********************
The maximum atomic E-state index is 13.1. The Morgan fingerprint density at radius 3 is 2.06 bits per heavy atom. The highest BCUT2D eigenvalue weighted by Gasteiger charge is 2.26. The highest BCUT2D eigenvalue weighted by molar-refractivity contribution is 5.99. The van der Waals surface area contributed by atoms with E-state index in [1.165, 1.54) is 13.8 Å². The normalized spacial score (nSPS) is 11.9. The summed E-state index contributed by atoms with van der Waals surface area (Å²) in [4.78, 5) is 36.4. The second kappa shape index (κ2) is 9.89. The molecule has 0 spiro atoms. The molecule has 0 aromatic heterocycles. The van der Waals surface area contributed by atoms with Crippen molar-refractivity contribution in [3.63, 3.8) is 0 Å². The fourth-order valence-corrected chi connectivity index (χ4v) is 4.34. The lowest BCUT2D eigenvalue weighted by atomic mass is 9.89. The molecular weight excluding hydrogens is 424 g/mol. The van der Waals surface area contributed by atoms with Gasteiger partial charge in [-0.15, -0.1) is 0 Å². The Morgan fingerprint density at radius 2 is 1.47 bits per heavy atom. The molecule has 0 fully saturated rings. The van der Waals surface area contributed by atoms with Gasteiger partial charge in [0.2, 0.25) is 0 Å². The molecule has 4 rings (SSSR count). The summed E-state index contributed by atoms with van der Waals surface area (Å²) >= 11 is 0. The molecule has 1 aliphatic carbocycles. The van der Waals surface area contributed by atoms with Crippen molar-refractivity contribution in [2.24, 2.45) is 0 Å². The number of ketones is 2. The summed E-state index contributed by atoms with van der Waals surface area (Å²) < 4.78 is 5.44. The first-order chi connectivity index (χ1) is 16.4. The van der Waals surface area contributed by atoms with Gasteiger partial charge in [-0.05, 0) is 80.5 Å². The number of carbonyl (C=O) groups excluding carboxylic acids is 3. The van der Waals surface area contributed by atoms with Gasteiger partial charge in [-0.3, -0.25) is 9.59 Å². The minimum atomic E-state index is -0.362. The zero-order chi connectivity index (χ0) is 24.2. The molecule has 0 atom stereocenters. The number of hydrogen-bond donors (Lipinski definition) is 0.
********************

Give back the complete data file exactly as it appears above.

The maximum atomic E-state index is 13.1. The Morgan fingerprint density at radius 3 is 2.06 bits per heavy atom. The highest BCUT2D eigenvalue weighted by Gasteiger charge is 2.26. The highest BCUT2D eigenvalue weighted by molar-refractivity contribution is 5.99. The van der Waals surface area contributed by atoms with E-state index in [1.165, 1.54) is 13.8 Å². The normalized spacial score (nSPS) is 11.9. The summed E-state index contributed by atoms with van der Waals surface area (Å²) in [4.78, 5) is 36.4. The second kappa shape index (κ2) is 9.89. The molecule has 0 spiro atoms. The molecule has 0 aromatic heterocycles. The van der Waals surface area contributed by atoms with Crippen molar-refractivity contribution in [3.63, 3.8) is 0 Å². The fourth-order valence-corrected chi connectivity index (χ4v) is 4.34. The lowest BCUT2D eigenvalue weighted by atomic mass is 9.89. The molecular weight excluding hydrogens is 424 g/mol. The van der Waals surface area contributed by atoms with Gasteiger partial charge in [-0.15, -0.1) is 0 Å². The Morgan fingerprint density at radius 2 is 1.47 bits per heavy atom. The molecule has 0 fully saturated rings. The van der Waals surface area contributed by atoms with Gasteiger partial charge in [0.2, 0.25) is 0 Å². The molecule has 4 rings (SSSR count). The summed E-state index contributed by atoms with van der Waals surface area (Å²) >= 11 is 0. The molecule has 1 aliphatic carbocycles. The van der Waals surface area contributed by atoms with Crippen molar-refractivity contribution in [2.24, 2.45) is 0 Å². The number of ketones is 2. The summed E-state index contributed by atoms with van der Waals surface area (Å²) < 4.78 is 5.44. The first-order chi connectivity index (χ1) is 16.4. The van der Waals surface area contributed by atoms with Gasteiger partial charge in [-0.05, 0) is 80.5 Å². The number of carbonyl (C=O) groups excluding carboxylic acids is 3. The van der Waals surface area contributed by atoms with Gasteiger partial charge in [-0.3, -0.25) is 9.59 Å². The minimum atomic E-state index is -0.362. The zero-order chi connectivity index (χ0) is 24.2. The molecule has 0 atom stereocenters. The number of hydrogen-bond donors (Lipinski definition) is 0.